A 41-year-old Asian man with no history of systemic disease or coagulopathy visited our emergency room due to right flank colic pain. A film of the kidney, ureter, and bladder (KUB) showed a ureteral calculus, 0.6 cm in size, in the upper third at the L4-L5 level on the right side, in addition to a renal stone of the low pole on the right side. The patient underwent ESWL for the right ureteral stone the next day.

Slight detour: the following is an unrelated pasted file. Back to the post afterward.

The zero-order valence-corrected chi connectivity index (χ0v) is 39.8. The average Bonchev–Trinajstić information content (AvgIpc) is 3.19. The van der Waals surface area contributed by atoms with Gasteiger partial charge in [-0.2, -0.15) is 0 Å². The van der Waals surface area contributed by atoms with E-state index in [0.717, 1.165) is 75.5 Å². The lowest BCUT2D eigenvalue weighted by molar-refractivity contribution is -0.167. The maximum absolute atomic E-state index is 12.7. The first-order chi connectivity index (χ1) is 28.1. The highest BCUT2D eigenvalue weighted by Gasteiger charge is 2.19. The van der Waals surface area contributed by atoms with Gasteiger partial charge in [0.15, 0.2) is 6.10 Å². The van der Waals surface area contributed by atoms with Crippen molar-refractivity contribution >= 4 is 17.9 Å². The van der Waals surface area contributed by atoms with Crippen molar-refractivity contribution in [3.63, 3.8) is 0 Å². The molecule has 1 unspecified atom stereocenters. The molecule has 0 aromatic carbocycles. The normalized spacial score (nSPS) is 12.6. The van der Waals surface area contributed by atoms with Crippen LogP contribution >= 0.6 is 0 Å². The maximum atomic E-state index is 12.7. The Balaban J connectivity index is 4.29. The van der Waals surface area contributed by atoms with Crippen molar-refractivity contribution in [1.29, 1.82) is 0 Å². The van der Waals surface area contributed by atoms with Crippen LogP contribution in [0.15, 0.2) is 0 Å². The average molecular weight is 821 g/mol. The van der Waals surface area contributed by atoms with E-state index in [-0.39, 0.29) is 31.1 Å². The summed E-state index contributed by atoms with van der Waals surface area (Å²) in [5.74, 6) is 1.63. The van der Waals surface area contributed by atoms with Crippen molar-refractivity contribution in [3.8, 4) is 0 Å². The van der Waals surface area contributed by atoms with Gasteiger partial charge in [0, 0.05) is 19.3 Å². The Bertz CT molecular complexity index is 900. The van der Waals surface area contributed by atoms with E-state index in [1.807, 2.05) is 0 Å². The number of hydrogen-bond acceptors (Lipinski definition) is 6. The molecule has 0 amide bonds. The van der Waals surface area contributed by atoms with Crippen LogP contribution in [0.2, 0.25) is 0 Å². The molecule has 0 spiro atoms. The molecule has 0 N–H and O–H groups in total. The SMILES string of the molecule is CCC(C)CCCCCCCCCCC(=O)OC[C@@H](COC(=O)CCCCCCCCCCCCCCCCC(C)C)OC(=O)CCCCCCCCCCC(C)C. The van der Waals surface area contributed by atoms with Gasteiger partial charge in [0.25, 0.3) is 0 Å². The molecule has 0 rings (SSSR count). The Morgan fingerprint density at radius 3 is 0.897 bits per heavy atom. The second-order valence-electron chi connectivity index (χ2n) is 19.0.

About 3 weeks later, the patient returned for management of the right renal stone. A KUB film showed no visible ureteral stone impaction, and therefore, the patient underwent subsequent ESWL for the treatment of the right renal stone. The stone was of a round shape, with a diameter of 1.47 cm, located at the right lower pole of the kidney. It was treated using a MEDISPEC ECONOLITH 2000 lithotripter, by which 3000 shocks were delivered to the stone at a rate of 1 per second, at an energy of 14 kv initially, reaching 18 kv. The patient was then discharged from the recovery room. Approximately 8 h after ESWL, he presented to the ER with a complaint of severe right flank pain with gross hematuria. Physical examination revealed right flank ecchymosis. A KUB film showed a fragmented right renal stone, and the patient was treated with pain control and intravenous fluid hydration and then discharged. The next morning, he noticed that the right flank pain had not improved, and the area of ecchymosis was extended. He then visited our outpatient department, at which point the ecchymosis of the right flank region, of an estimated 15 cm x 12 cm in size, was noted to have spread from the right subdiaphragm to the ipsilateral costovertebral angle. In addition, the ecchymosis had spread over the penile skin and the scrotum [Figure 1]a and [Figure 1]b. A palpable mass in the right scrotum was noted, without marked tenderness but with a swollen sensation. A drop in the level of hemoglobin was also noted from 18.5 g/dL before ESWL to 11.3 g/dL after the procedure. Thus, emergency computed tomography (CT) of the abdomen was performed, which showed a huge right-side perirenal hematoma [Figure 2]. The hematoma extended downward along the retroperitoneal space to the ipsilateral inguinal canal, and then to the scrotum, causing hematocele formation [Figure 3].{Figure 1}{Figure 2}{Figure 3}